Safeguarding Ourselves Against The Demonic

Source: Out of Egypt
Fr. James Guirguis | 25 October 2019

The Reading from the Holy Gospel according to St. Luke. (8:26-39) 

Every year around this time, mid-October, we hear this powerful somewhat frightening story in the gospels about a man who is possessed by demons. Modern psychologists and scientists tell us that that was probably some kind of mental illness. They tell us that the people of old were not very sophisticated and did not properly understand these things so they attributed them to superstitions. The problem with all of these theories is that they completely ignore the words and actions of Jesus of Nazareth in response to what He has encountered. In addition, these baseless theories ignore what happened to the herd of swine. Something more than psychosis was certainly at work here.

The Scriptures and the New Testament speak of demons and the demonic as a reality of our fallen world. Just as there are angelic spirits, ministers and messengers of the Lord, likewise there are demonic spirits that serve Satan who is himself a fallen angel. We know that Satan and the demonic exists because we believe the teaching of Jesus Christ, we believe that He is trustworthy…much more trustworthy than anyone who has ever lived. We believe that He was tempted by Satan in the wilderness and also cast out demons from people on a number of occasions. We also believe the witness of the rest of the Old and New Testaments.

So we are left wondering, why was this man possessed? More importantly, what can we as Christians do to protect ourselves from demonic influence. One step to avoiding demonic influence is guarding our senses. When I say this I also mean that parents should be working to guard their children’s senses. What should we be guarding against? Anything that trivializes sin or distorts our Christian worldview. I am thinking about the shows and movies that we may be allowing our kids to watch, I am thinking about the smartphones that suck the children in, and of course there are other things. We even have to be vigilant regarding what is being taught to our children in the schools.

Regarding our children, St. John Chrysostom says In children we have a great charge committed to us. Let us bestow great care upon them, and do everything that the Evil One may not rob us of them. But now our practice is the reverse of this. We take all care indeed to have our farm in good order…. We take care of our possessions for our children, but of the children themselves we take no care at all. Form the soul of thy son aright, and all the rest will be added hereafter.”Homily 9

It goes without saying that it is much easier to implement these things for our children, if we as adults do them as well. If we are not vigilant regarding these matters, we will slowly be affected and we can be manipulated and turned away from the Lord and His path. Let us not think of our senses as something given to us merely for our pleasure or for the doing of my will, but rather as a gift given to us as a way for us to seek, to know and to experience God. The senses were given to us for the doing of God’s will and the living of a true, holy life.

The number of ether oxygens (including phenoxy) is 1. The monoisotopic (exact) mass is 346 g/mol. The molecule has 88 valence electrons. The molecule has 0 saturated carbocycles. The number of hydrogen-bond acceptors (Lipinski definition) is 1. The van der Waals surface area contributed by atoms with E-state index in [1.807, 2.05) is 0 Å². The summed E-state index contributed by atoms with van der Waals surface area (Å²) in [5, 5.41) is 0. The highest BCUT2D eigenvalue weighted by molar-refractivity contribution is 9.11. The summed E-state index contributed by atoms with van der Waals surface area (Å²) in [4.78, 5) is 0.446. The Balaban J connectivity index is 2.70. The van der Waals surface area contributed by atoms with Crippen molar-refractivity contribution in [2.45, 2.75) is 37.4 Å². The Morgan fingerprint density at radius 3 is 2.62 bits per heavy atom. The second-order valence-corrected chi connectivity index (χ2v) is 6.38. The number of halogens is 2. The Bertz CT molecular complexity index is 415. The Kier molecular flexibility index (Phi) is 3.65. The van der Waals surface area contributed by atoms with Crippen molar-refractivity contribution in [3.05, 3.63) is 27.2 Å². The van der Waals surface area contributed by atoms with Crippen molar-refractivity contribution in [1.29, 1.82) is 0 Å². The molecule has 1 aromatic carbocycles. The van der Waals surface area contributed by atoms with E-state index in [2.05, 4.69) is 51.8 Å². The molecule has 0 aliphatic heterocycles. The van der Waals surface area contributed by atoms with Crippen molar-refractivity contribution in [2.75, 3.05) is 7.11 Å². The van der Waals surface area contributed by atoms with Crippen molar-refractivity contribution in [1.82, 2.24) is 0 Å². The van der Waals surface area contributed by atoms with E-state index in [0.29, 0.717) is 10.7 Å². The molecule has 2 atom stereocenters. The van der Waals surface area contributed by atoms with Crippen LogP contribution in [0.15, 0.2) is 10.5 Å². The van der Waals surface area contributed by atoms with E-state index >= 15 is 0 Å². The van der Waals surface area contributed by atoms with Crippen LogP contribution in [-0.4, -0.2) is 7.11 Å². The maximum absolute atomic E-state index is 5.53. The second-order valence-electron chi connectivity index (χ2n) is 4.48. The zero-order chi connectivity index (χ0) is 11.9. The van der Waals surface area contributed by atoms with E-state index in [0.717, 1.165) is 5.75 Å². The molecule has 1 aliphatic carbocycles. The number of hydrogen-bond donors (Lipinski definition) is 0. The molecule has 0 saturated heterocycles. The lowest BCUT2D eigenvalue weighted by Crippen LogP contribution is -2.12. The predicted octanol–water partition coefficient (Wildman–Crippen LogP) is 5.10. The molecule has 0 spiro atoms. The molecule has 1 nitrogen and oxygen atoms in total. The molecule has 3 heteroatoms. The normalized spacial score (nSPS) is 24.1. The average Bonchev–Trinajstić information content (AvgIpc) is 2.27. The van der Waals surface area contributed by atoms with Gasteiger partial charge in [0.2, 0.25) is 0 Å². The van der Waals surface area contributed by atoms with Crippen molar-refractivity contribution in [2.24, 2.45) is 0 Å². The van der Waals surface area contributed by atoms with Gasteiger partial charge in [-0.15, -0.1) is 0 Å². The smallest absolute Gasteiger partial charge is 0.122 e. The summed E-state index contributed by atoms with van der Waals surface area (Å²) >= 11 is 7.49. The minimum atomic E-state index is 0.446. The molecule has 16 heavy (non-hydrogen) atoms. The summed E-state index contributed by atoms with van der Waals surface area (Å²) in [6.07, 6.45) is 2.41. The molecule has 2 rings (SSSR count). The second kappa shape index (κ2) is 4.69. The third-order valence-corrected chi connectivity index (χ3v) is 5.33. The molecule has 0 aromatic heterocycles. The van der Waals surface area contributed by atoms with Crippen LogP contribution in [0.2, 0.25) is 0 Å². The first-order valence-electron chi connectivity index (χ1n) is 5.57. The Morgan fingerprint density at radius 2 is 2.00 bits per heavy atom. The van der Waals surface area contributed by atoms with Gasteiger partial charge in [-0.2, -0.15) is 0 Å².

We can also avoid demonic influence in our lives by filling our lives with Christ and the things of Christ. We can fill our lives with the word of God, with the lives of the saints, with the hymns of the church, with the holy services, with prayer, with the sacraments, especially the life giving Body and Blood of Jesus Christ. We can also fill our lives with acts of mercy, kindness and love…even towards those who hate us and despise us.

All of these works act like a torch and they disperse the darkness of demonic activity that swirls around us. If Christ is present as the center of my life, the demons will be forced to scatter as they did in today’s gospel reading. They will be more like annoying gnats and less like fearsome dragons, because God is much greater than our greatest enemies.

Finally, I want to leave you with a quote from St. Theophan the Recluse, who lived in the 19thcentury, he wrote:

You must never be afraid, if you are troubled by a flood of thoughts, that the enemy is too strong against you, that his attacks are never ending, that the war will last for your lifetime, and that you cannot avoid incessant downfalls of all kinds. Know that our enemies, with all their wiles, are in the hands of our divine Commander, our Lord Jesus Christ, for Whose honour and glory you are waging war. Since He himself leads you into battle, He will certainly not suffer your enemies to use violence against you and overcome you, if you do not yourself cross over to their side with your will. He will Himself fight for you and will deliver your enemies into your hands, when He wills and as He wills, as it is written: ‘The Lord thy God walketh in the midst of thy camp, to deliver thee, and to give up thine enemies before thee’ (Deut. Xxii, 14).”

Let us not fear the Lord, like the villagers in today’s gospel. Let us also not fear the demons. But let us take every opportunity to cling to the Lord Jesus Christ and to become a part of His world, instead of trying to jam Him into our world. Then we will be like the man who was healed in today’s gospel and we will be able to declare all that God has done for us. Glory be to God Forever AMEN.

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